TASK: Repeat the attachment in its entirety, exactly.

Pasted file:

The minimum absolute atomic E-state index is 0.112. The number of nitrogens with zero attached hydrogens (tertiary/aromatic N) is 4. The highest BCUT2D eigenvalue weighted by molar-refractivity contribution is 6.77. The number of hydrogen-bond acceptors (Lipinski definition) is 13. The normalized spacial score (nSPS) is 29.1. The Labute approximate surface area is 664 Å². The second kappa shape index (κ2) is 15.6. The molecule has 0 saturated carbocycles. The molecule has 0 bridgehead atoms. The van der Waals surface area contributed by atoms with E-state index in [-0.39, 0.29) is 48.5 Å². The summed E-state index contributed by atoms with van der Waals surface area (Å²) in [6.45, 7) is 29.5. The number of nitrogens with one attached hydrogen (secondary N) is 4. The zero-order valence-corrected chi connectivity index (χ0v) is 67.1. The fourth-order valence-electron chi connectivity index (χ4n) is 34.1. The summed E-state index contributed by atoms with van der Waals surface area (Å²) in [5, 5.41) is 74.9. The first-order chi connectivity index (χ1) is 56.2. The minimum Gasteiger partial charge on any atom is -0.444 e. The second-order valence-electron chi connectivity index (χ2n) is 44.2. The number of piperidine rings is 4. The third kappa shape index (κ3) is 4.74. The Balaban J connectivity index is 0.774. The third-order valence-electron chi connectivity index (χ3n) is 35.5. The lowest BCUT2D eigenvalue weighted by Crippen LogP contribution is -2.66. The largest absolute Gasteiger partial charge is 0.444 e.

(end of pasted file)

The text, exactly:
The minimum absolute atomic E-state index is 0.112. The number of nitrogens with zero attached hydrogens (tertiary/aromatic N) is 4. The highest BCUT2D eigenvalue weighted by molar-refractivity contribution is 6.77. The number of hydrogen-bond acceptors (Lipinski definition) is 13. The normalized spacial score (nSPS) is 29.1. The Labute approximate surface area is 664 Å². The second kappa shape index (κ2) is 15.6. The molecule has 0 saturated carbocycles. The molecule has 0 bridgehead atoms. The van der Waals surface area contributed by atoms with E-state index in [-0.39, 0.29) is 48.5 Å². The summed E-state index contributed by atoms with van der Waals surface area (Å²) in [6.45, 7) is 29.5. The number of nitrogens with one attached hydrogen (secondary N) is 4. The zero-order valence-corrected chi connectivity index (χ0v) is 67.1. The fourth-order valence-electron chi connectivity index (χ4n) is 34.1. The summed E-state index contributed by atoms with van der Waals surface area (Å²) in [5, 5.41) is 74.9. The first-order chi connectivity index (χ1) is 56.2. The minimum Gasteiger partial charge on any atom is -0.444 e. The second-order valence-electron chi connectivity index (χ2n) is 44.2. The number of piperidine rings is 4. The third kappa shape index (κ3) is 4.74. The Balaban J connectivity index is 0.774. The third-order valence-electron chi connectivity index (χ3n) is 35.5. The lowest BCUT2D eigenvalue weighted by Crippen LogP contribution is -2.66. The largest absolute Gasteiger partial charge is 0.444 e.